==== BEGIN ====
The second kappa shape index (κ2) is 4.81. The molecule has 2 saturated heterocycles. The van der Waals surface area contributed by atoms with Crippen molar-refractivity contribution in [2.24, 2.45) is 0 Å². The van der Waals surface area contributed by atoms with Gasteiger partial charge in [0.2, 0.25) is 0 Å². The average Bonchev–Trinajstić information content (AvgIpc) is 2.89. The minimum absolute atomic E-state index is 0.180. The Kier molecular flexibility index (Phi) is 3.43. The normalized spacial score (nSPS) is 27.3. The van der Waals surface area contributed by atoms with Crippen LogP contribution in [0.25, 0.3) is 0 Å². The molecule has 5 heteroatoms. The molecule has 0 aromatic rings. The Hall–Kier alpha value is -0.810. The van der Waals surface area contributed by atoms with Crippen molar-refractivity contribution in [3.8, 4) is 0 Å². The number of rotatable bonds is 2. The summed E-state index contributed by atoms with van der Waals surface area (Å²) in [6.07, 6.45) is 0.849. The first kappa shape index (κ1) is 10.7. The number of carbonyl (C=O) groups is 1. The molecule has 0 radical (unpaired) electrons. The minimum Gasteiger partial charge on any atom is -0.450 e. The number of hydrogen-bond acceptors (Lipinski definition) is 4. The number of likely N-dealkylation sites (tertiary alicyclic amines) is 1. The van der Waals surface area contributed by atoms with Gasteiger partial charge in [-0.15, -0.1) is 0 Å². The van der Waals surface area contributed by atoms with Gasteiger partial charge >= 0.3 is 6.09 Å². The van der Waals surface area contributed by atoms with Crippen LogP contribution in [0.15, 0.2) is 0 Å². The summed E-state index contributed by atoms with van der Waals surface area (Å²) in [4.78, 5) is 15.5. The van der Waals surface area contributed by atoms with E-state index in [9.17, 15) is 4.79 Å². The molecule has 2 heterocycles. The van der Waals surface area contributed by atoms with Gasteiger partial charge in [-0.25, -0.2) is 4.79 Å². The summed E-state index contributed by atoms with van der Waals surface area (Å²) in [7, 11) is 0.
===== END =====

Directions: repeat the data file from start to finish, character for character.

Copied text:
The second kappa shape index (κ2) is 4.81. The molecule has 2 saturated heterocycles. The van der Waals surface area contributed by atoms with Crippen molar-refractivity contribution in [2.24, 2.45) is 0 Å². The van der Waals surface area contributed by atoms with Gasteiger partial charge in [0.2, 0.25) is 0 Å². The average Bonchev–Trinajstić information content (AvgIpc) is 2.89. The minimum absolute atomic E-state index is 0.180. The Kier molecular flexibility index (Phi) is 3.43. The normalized spacial score (nSPS) is 27.3. The van der Waals surface area contributed by atoms with Crippen LogP contribution in [0.25, 0.3) is 0 Å². The molecule has 5 heteroatoms. The molecule has 0 aromatic rings. The Hall–Kier alpha value is -0.810. The van der Waals surface area contributed by atoms with Crippen molar-refractivity contribution in [3.8, 4) is 0 Å². The number of rotatable bonds is 2. The summed E-state index contributed by atoms with van der Waals surface area (Å²) in [6.07, 6.45) is 0.849. The first kappa shape index (κ1) is 10.7. The number of carbonyl (C=O) groups is 1. The molecule has 0 radical (unpaired) electrons. The minimum Gasteiger partial charge on any atom is -0.450 e. The number of hydrogen-bond acceptors (Lipinski definition) is 4. The number of likely N-dealkylation sites (tertiary alicyclic amines) is 1. The van der Waals surface area contributed by atoms with Gasteiger partial charge in [-0.15, -0.1) is 0 Å². The van der Waals surface area contributed by atoms with Gasteiger partial charge >= 0.3 is 6.09 Å². The van der Waals surface area contributed by atoms with Crippen LogP contribution in [0.15, 0.2) is 0 Å². The summed E-state index contributed by atoms with van der Waals surface area (Å²) in [4.78, 5) is 15.5. The van der Waals surface area contributed by atoms with E-state index in [9.17, 15) is 4.79 Å². The molecule has 2 heterocycles. The van der Waals surface area contributed by atoms with Gasteiger partial charge in [-0.25, -0.2) is 4.79 Å². The summed E-state index contributed by atoms with van der Waals surface area (Å²) in [7, 11) is 0.